Circular Economy: What goes around, comes around

Renault has made a number of advances in recycling and reusing its own products. This graphic from Renault illustrates the company's vision for a circular economy.

by David Gold

The evolution of the circular economy, which dates back to the 1970s, is now a driving force for one of the fastest growing global economic trends. The basic tenet of a circular economy framework is to recover all products, components and materials at their highest utility and value.

This philosophy rejects the old linear model of “take, make, waste” and instead favours quality products and materials that can be reutilized rather than simply disposed of in a landfill.

In the automotive industry, there is potential for significant new revenue streams if original equipment manufacturers (OEMs) truly embrace circular economy concepts. Recycling associations have argued this point to the OEMs and other industry stakeholders for quite some time.

Regrettably, almost every automotive manufacturer has chosen to put blinders on and disregard the purest form of circular economy philosophy by rejecting the reuse of the quality OEM parts they themselves produced.

In recent years, auto manufacturers have chosen to release or revise position statements on recycled and salvage OEM parts. These attacks on recycled parts significantly backtrack on the manufacturers’ economic stewardship commitments to conserve resources and protect the global environment. They also contradict many of their publicly stated environmental principles.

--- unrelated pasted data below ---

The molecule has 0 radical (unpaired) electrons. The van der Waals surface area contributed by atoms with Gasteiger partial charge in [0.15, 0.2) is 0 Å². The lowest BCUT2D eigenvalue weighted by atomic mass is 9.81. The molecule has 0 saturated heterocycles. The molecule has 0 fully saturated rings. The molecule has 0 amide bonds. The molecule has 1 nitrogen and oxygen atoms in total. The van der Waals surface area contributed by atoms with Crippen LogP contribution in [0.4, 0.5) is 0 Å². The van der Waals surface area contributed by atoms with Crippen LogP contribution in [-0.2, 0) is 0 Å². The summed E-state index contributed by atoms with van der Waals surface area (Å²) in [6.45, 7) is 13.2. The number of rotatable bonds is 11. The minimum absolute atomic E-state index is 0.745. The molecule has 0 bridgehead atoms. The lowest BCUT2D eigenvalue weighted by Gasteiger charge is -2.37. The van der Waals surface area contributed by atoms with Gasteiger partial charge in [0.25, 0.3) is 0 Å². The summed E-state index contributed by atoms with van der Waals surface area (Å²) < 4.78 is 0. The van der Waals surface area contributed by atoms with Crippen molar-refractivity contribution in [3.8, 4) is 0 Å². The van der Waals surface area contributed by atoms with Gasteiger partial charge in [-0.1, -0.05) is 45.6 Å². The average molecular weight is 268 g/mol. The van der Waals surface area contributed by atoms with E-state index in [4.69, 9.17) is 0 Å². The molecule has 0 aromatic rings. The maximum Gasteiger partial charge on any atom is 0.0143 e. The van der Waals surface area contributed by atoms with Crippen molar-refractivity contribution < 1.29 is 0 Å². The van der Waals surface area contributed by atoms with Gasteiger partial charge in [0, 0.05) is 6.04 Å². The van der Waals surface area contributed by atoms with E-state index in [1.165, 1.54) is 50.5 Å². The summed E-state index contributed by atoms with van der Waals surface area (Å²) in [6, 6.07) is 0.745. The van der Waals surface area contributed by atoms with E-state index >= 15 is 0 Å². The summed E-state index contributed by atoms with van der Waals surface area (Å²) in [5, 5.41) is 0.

I believe automotive manufacturers need to abandon their anti-circular economy positions on the utilization of recycled OEM parts.  It is unacceptable for these manufacturers to claim a leadership role in the circular economy movement while having corporate positions that do not support the reuse of OEM parts in motor vehicle service and repair.

Despite touting commitments to the basic tenets of a circular economy, it seems many of the OEMs now oppose the fundamental reutilization of their company’s very own parts once they have left a dealership. There are vast opportunities to embrace parts reuse and circular economy principles.

In a 2016 document “Automotive’s latest model: Redefining competitiveness through the circular economy”, the global professional services company Accenture indicated that “potential revenue of selected circular economy business models for automotive companies could more than double by 2030, growing by $400 to 600 billion.”

Many manufacturers still seem to be allergic to auto recycling, but not every OEM thinks the same way. Renault, for example, has developed a network capable of supporting closed loop recycling. Instead of planning for disposal at the end of their product’s life, Renault strategizes to reuse, repair or re-manufacture. The last generation and next generation are part of the same circular production process.

Renault thinks of “waste” products as a resource. It remains to be seen if other OEMs will follow suit and reap the benefits that will surely flow.


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